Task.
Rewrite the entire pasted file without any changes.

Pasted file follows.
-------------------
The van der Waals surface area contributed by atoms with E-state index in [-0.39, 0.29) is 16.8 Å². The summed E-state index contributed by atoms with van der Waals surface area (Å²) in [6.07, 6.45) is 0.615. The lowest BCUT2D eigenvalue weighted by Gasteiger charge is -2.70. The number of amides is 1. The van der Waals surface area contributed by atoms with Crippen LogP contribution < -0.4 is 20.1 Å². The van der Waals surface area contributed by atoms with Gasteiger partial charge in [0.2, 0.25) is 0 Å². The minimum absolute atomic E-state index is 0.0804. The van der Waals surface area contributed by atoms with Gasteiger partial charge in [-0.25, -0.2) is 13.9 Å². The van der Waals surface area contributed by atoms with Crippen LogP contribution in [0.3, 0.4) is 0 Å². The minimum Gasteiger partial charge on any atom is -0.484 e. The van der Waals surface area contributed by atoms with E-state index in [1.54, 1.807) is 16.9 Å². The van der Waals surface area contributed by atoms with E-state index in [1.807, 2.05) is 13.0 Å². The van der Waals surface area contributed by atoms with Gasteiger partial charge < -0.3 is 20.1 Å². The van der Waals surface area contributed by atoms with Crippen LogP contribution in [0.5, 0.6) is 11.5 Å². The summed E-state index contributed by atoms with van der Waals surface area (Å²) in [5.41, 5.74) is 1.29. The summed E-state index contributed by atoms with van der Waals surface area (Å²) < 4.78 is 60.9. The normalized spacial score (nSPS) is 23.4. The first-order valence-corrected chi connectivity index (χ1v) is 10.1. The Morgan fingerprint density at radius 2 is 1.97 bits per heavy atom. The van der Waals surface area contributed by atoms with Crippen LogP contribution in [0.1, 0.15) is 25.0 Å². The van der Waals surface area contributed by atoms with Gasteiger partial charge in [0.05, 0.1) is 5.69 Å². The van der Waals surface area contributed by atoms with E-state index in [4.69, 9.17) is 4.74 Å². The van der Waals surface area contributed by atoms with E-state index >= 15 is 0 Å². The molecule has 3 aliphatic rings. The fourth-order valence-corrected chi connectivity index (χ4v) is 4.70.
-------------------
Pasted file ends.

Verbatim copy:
The van der Waals surface area contributed by atoms with E-state index in [-0.39, 0.29) is 16.8 Å². The summed E-state index contributed by atoms with van der Waals surface area (Å²) in [6.07, 6.45) is 0.615. The lowest BCUT2D eigenvalue weighted by Gasteiger charge is -2.70. The number of amides is 1. The van der Waals surface area contributed by atoms with Crippen LogP contribution < -0.4 is 20.1 Å². The van der Waals surface area contributed by atoms with Gasteiger partial charge in [0.2, 0.25) is 0 Å². The minimum absolute atomic E-state index is 0.0804. The van der Waals surface area contributed by atoms with Gasteiger partial charge in [-0.25, -0.2) is 13.9 Å². The van der Waals surface area contributed by atoms with Crippen LogP contribution in [0.3, 0.4) is 0 Å². The minimum Gasteiger partial charge on any atom is -0.484 e. The van der Waals surface area contributed by atoms with E-state index in [1.54, 1.807) is 16.9 Å². The van der Waals surface area contributed by atoms with E-state index in [1.807, 2.05) is 13.0 Å². The van der Waals surface area contributed by atoms with Gasteiger partial charge < -0.3 is 20.1 Å². The van der Waals surface area contributed by atoms with Crippen LogP contribution in [0.5, 0.6) is 11.5 Å². The summed E-state index contributed by atoms with van der Waals surface area (Å²) in [5.41, 5.74) is 1.29. The summed E-state index contributed by atoms with van der Waals surface area (Å²) < 4.78 is 60.9. The normalized spacial score (nSPS) is 23.4. The first-order valence-corrected chi connectivity index (χ1v) is 10.1. The Morgan fingerprint density at radius 2 is 1.97 bits per heavy atom. The van der Waals surface area contributed by atoms with Crippen LogP contribution in [0.1, 0.15) is 25.0 Å². The van der Waals surface area contributed by atoms with Gasteiger partial charge in [0.05, 0.1) is 5.69 Å². The van der Waals surface area contributed by atoms with E-state index in [4.69, 9.17) is 4.74 Å². The van der Waals surface area contributed by atoms with E-state index >= 15 is 0 Å². The molecule has 3 aliphatic rings. The fourth-order valence-corrected chi connectivity index (χ4v) is 4.70.